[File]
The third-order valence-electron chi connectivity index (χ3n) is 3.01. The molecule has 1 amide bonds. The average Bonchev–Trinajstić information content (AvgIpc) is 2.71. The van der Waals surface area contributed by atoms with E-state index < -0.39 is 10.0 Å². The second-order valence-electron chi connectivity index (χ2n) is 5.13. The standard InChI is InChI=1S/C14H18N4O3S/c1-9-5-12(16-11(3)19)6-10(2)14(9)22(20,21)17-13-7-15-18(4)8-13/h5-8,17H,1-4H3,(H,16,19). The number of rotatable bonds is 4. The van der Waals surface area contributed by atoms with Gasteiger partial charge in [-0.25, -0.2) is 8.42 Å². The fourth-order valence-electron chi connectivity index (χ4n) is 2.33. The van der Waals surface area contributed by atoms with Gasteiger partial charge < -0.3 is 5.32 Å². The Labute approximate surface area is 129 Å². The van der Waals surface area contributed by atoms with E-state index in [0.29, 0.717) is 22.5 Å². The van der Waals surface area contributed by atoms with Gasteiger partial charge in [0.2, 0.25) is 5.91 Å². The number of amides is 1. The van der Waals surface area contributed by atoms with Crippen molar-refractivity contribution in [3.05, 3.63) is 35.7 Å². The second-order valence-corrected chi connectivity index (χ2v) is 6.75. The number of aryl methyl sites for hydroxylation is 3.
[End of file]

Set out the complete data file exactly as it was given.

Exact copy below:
The third-order valence-electron chi connectivity index (χ3n) is 3.01. The molecule has 1 amide bonds. The average Bonchev–Trinajstić information content (AvgIpc) is 2.71. The van der Waals surface area contributed by atoms with E-state index < -0.39 is 10.0 Å². The second-order valence-electron chi connectivity index (χ2n) is 5.13. The standard InChI is InChI=1S/C14H18N4O3S/c1-9-5-12(16-11(3)19)6-10(2)14(9)22(20,21)17-13-7-15-18(4)8-13/h5-8,17H,1-4H3,(H,16,19). The number of rotatable bonds is 4. The van der Waals surface area contributed by atoms with Gasteiger partial charge in [-0.25, -0.2) is 8.42 Å². The fourth-order valence-electron chi connectivity index (χ4n) is 2.33. The van der Waals surface area contributed by atoms with Gasteiger partial charge < -0.3 is 5.32 Å². The Labute approximate surface area is 129 Å². The van der Waals surface area contributed by atoms with E-state index in [0.29, 0.717) is 22.5 Å². The van der Waals surface area contributed by atoms with Gasteiger partial charge in [0.2, 0.25) is 5.91 Å². The number of amides is 1. The van der Waals surface area contributed by atoms with Crippen molar-refractivity contribution in [3.05, 3.63) is 35.7 Å². The second-order valence-corrected chi connectivity index (χ2v) is 6.75. The number of aryl methyl sites for hydroxylation is 3.